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Listening to music from the terminal

transcript of xkcd commic #196:     [Two men talking.]
Cueball: Last night I was watching videos with this girl and my monitors kept turning off - even though I had disabled power save.
Friend: Odd.
Cueball: However! I wrote a command to jiggle the mouse pointer every couple minutes to keep it from going idle.
Friend: Not the first hack I'd try, but see? Linux has problems, but it gives you the tools to deal with them - and save your date!
Cueball: Actually, I was half an hour into the pointer scripting documentation when she got dressed and left.
xkcd#196

Have you ever wanted to listen to music without leaving your terminal? well, probably no but I am still gonna show you how to do it in this article!

I'd like to note that for this to work you need to have Music locally, you won't need your spotify account anymore

Configuring The Daemon

first we'll need to install MPD, it's a daemon that can run in the background to play music. this means that you can play music even outside a graphical environment. so go ahead and install it, it's available in most official repos

sudo pacman -S mpd
# or
sudo apt install mpd

now create a new file ~/.config/mpd/mpd.conf (you may also need to create the mpd directory as well), we'll configure the daemon here

Begin by setting a few config variables, most importantly set the music_directory to where you actually have your music downloaded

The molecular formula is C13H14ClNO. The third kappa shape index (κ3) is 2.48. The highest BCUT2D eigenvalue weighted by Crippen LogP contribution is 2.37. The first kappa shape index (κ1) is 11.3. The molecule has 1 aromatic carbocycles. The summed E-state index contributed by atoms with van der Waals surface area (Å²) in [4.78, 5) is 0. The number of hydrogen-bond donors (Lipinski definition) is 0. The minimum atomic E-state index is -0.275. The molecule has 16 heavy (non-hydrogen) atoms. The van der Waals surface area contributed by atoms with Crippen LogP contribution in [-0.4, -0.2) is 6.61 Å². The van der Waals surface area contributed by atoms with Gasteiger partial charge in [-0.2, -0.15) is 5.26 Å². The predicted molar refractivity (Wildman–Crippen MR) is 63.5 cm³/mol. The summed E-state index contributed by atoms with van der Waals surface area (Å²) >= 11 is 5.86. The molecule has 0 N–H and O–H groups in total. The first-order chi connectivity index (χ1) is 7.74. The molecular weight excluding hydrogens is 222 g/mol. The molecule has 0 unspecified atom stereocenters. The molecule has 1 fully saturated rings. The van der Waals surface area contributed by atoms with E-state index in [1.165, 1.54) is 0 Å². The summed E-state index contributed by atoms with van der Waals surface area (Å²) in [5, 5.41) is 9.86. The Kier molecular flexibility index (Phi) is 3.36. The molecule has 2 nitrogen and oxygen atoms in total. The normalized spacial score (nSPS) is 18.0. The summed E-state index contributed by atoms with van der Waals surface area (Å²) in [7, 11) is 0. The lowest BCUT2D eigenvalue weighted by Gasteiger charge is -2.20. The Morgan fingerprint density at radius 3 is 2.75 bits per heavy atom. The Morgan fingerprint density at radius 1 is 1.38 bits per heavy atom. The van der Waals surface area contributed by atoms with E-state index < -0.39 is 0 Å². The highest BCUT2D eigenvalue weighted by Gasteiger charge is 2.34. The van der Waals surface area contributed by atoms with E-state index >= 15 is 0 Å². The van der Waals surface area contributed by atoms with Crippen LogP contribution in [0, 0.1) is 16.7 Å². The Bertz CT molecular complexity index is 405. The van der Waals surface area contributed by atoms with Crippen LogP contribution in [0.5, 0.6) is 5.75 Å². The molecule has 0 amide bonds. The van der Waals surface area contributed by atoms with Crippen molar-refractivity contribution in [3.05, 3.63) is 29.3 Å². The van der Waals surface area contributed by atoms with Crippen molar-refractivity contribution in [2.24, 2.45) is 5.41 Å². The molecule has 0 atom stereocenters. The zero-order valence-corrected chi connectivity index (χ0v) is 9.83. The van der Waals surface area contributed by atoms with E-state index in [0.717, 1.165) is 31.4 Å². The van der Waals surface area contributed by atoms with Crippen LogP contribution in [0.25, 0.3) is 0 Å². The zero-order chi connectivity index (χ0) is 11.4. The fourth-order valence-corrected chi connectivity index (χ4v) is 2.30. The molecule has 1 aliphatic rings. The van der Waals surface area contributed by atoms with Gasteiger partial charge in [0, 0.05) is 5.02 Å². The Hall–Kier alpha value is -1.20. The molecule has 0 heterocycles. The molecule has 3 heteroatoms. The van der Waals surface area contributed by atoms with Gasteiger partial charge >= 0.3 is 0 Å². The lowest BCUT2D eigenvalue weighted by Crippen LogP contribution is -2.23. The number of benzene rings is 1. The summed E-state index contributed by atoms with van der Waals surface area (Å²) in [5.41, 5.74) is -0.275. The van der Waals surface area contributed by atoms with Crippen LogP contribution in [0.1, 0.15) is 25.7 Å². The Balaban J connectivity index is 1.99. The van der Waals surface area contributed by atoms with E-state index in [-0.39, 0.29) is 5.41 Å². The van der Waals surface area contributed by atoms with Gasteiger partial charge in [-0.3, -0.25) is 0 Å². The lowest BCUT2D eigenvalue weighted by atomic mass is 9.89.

mpd.conf
music_directory "~/Music/"
playlist_directory "~/.config/mpd/playlists"
db_file "~/.config/mpd/mpd.db"
log_file "~/.config/mpd/mpd.log"
pid_file "~/.config/mpd/mpd.pid"
state_file "~/.config/mpd/mpdstate"

I've had some problems where MPD wouldn't create the state files automatically, so let's create them manually to kill the doubt

cd ~/.config/mpd
touch mpd.db mpd.log mpd.pid mpdstate
mkdir playlists

now go back to mpd.conf and add the sound configuration depending on what sound system you're using, which will be either pulseaudio or pipewire, to chekc what system you're running you can run the following command

pactl info | grep "Server Name"

# On my machine I got `Server Name: PulseAudio (on PipeWire 0.3.61)`
# which means I am running pipewire

then add the following to mpd.conf

mpd.conf
# For PulseAudio
audio_output {
        type            "pulse"
        name            "pulse audio"
}

# For PipeWire
audio_output {
        type            "pipewire"
        name            "PipeWire Sound Server"
}

finally select the port that you want MPD to run on, make sure no other program uses this same port

mpd.conf
bind_to_address "127.0.0.1"
port "6600"

and make MPD autostart, you can use it's systemd service to do this

systemctl enable --now --user mpd.service
systemctl status mpd.service # run this to check for any errors

Content structure

here is how your music should be structured in order for MPD to recongize it properly

Music directory
-- Band 1 - Album 1
---- Song 1
---- Song 2
---- Song n
-- Band 2 - Album 1
---- Song 1
---- Song 2
---- Song n
and so on..

Configuring the clients

Now MPD on it's own isn't very useful, that is because it wasn't made for the normal user to use, you're supposed to install a client that interfaces with MPD, there are many good clients but the two I am going to use today are: